Southern Historical Society Papers, Volume 5. (ed. Reverend J. William Jones), A review of the First two days operations at Gettysburg and a reply to General Longstreet by General Fitz. Lee. (search)
Longstreet commanding, left Culpeper June 15th, attended by Major Henry's, Colonel Cabell's, Major Dearing's, C(lonel Alexander's, and Major Eshleman's artillery battalions — the three former marchint of the peach orchard, then came the Washington artillery battalion, under Major Eshelman, and Dearing's battalion on his left, (these two having arrived since dusk of the day before,) and beyond DeDearing, Cabell's battalion had been arranged, making nearly sixty guns for that wing, all well advanced in a sweeping curve of about a mile. In the posting of these there appeared little room for imp knowledge. You gave me orders to advance on Pickett's right and I heard you give orders to Major Dearing to advance on his left. In short it was notorious that you were in command. Captain R. M. Stribling, of Dearing's battalion, writes, I saw you frequently on the lines, as I supposed, commanding all the artillery. In frequent conversation afterwards with other artillery officers, it was a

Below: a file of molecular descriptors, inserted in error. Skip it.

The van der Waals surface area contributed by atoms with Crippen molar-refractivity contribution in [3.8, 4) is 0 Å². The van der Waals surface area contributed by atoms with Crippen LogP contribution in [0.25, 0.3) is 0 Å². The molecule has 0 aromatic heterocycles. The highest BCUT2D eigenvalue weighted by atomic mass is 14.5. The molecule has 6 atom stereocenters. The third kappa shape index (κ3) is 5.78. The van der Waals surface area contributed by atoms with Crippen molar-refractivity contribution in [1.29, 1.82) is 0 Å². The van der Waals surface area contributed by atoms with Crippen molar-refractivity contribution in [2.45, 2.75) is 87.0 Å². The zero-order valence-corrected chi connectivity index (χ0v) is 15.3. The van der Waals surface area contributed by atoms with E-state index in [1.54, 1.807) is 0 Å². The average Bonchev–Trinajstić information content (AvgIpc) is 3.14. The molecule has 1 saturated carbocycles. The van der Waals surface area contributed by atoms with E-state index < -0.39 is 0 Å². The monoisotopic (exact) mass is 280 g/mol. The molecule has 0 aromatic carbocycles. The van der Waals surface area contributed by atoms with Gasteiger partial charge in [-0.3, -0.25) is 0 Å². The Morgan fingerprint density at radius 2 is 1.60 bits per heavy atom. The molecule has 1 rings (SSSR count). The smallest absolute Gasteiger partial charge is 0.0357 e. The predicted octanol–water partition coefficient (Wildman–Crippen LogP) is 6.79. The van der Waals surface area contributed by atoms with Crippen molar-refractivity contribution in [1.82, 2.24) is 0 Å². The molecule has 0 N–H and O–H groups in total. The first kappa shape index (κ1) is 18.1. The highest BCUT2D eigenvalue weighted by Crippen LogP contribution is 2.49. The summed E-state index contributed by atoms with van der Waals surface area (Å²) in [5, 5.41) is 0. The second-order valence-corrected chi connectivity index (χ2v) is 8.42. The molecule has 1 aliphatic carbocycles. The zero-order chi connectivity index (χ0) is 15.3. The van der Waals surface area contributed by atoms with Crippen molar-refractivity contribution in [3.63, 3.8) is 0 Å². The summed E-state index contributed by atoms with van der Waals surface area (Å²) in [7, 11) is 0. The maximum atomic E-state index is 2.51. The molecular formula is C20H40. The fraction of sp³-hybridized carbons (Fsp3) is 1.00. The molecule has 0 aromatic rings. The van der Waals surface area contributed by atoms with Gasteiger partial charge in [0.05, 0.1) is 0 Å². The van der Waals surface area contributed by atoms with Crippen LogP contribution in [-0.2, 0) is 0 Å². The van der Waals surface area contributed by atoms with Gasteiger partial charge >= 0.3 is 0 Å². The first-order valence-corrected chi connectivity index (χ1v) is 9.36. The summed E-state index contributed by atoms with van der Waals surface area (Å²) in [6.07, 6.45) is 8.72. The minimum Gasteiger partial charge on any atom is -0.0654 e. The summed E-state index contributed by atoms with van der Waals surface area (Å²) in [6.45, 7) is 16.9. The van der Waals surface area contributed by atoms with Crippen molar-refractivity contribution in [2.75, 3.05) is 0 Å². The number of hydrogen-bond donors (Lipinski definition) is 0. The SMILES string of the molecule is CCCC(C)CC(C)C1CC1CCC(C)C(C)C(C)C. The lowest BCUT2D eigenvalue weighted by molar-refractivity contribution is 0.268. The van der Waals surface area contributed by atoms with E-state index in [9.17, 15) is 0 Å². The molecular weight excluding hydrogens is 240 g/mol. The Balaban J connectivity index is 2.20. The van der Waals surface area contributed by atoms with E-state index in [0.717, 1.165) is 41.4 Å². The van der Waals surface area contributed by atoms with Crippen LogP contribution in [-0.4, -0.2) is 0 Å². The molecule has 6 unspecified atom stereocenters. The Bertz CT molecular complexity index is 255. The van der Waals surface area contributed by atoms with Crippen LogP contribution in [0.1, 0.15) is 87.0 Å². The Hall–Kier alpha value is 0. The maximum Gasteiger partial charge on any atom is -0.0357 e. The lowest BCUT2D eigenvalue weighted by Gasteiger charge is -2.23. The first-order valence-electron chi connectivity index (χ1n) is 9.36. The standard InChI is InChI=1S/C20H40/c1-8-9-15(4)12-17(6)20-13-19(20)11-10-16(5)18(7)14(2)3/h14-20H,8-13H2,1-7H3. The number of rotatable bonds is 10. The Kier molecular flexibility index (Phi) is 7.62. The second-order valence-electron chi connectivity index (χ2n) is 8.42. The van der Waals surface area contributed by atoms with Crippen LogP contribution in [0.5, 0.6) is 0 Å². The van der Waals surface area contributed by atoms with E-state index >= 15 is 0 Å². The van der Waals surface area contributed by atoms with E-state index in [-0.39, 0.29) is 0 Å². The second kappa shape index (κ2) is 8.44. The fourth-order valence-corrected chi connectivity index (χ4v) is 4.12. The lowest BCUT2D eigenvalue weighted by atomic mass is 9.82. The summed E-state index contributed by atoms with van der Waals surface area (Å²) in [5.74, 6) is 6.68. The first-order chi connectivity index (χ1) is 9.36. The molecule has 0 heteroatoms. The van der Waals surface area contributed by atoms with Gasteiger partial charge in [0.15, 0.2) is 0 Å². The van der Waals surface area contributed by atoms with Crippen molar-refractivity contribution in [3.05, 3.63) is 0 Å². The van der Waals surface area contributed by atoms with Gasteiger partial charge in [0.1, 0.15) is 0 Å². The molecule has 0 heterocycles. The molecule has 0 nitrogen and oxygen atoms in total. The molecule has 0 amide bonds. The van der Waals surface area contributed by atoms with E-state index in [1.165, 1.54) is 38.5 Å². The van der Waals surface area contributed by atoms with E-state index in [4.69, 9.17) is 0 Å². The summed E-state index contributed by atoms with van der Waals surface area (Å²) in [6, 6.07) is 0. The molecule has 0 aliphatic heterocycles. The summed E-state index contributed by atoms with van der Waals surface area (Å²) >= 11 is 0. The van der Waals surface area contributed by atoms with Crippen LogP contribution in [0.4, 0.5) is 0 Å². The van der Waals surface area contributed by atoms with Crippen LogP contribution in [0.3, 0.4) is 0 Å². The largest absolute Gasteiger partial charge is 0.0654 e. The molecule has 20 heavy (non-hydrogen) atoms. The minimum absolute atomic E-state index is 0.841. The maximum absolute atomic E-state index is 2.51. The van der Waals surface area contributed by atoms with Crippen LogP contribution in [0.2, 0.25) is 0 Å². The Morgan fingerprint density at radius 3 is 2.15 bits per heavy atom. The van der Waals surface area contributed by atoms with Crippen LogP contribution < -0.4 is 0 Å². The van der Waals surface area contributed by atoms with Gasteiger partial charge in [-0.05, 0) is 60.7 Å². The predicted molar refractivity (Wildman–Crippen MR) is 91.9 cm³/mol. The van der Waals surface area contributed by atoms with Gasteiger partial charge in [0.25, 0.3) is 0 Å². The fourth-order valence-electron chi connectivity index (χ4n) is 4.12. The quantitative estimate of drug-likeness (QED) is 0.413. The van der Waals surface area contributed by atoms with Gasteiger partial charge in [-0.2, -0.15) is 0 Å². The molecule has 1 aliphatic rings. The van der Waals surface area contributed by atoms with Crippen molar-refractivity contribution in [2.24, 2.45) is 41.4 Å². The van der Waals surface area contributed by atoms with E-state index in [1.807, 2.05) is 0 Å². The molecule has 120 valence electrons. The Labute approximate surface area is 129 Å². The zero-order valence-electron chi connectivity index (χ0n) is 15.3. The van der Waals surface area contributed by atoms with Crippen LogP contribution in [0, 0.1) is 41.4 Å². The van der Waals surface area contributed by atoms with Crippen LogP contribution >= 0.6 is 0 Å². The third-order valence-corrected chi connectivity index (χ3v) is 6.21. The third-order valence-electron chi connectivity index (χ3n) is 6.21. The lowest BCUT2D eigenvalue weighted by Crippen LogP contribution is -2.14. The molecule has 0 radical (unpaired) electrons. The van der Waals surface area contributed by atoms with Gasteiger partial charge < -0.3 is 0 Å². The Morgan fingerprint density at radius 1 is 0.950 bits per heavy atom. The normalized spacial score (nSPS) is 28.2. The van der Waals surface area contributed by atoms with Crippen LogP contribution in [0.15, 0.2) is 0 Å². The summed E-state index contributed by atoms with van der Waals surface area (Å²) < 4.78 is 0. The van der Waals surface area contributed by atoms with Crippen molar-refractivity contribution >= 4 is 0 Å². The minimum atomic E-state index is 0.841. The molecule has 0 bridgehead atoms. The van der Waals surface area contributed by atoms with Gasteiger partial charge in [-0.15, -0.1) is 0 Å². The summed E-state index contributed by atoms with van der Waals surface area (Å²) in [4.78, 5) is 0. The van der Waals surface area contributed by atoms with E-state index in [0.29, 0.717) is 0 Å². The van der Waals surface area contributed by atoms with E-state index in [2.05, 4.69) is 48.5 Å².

General Order No. 65. 1. Brig.-Gen. Godfrey Weitzel is hereby announced as chief engineer of this department and army, and will be obeyed and respected accordingly . . . . By command of Major-General Butler: R. S. Davis, Major and Assistant Adjutant-General. [no. 58. see page 666.] May 18, 1864. General Bragg: I have about nineteen thousand infantry, two thousand cavalry, and four battalions artillery this side Swift Creek; beyond Swift Creek Walker's brigade and two regiments (Dearing's brigade) cavalry. G. T. Beauregard, General Commanding. War Records, Chapter XLVIII., Part II., p. 1025. [no. 59. see page 666.] General Butler's headquarters, May 20, 1864, 10 P. M. (Received 7.40 A. M., May 21st.) Hon. Edwin M. Stanton, Secretary of War: Have been fighting all day. Enemy are endeavoring to close in on our lines. We shall hold on. Have captured rebel General Walker, of Texas troops. General Sheridan is at White House, and has sent for a pontoon bridge, which I